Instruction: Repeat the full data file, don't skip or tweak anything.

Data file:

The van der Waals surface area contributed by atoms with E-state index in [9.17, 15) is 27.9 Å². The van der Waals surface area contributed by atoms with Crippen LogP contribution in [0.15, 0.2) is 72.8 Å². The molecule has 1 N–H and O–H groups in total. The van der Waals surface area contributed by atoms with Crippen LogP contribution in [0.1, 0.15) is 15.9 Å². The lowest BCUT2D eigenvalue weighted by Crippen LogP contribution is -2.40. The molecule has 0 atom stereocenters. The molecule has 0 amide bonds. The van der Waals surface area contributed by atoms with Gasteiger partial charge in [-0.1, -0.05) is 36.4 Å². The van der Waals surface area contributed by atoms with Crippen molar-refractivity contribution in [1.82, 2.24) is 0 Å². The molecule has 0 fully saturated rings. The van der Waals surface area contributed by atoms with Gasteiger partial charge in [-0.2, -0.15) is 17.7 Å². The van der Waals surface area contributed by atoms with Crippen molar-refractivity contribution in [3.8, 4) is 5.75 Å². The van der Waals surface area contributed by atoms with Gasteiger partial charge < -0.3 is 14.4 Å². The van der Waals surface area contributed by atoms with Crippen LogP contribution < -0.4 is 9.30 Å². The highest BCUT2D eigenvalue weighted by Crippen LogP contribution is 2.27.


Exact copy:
The van der Waals surface area contributed by atoms with E-state index in [9.17, 15) is 27.9 Å². The van der Waals surface area contributed by atoms with Crippen LogP contribution in [0.15, 0.2) is 72.8 Å². The molecule has 1 N–H and O–H groups in total. The van der Waals surface area contributed by atoms with Crippen LogP contribution in [0.1, 0.15) is 15.9 Å². The lowest BCUT2D eigenvalue weighted by Crippen LogP contribution is -2.40. The molecule has 0 atom stereocenters. The molecule has 0 amide bonds. The van der Waals surface area contributed by atoms with Gasteiger partial charge in [-0.1, -0.05) is 36.4 Å². The van der Waals surface area contributed by atoms with Crippen molar-refractivity contribution in [1.82, 2.24) is 0 Å². The molecule has 0 fully saturated rings. The van der Waals surface area contributed by atoms with Gasteiger partial charge in [-0.2, -0.15) is 17.7 Å². The van der Waals surface area contributed by atoms with Crippen molar-refractivity contribution in [3.8, 4) is 5.75 Å². The van der Waals surface area contributed by atoms with Gasteiger partial charge < -0.3 is 14.4 Å². The van der Waals surface area contributed by atoms with Crippen LogP contribution < -0.4 is 9.30 Å². The highest BCUT2D eigenvalue weighted by Crippen LogP contribution is 2.27.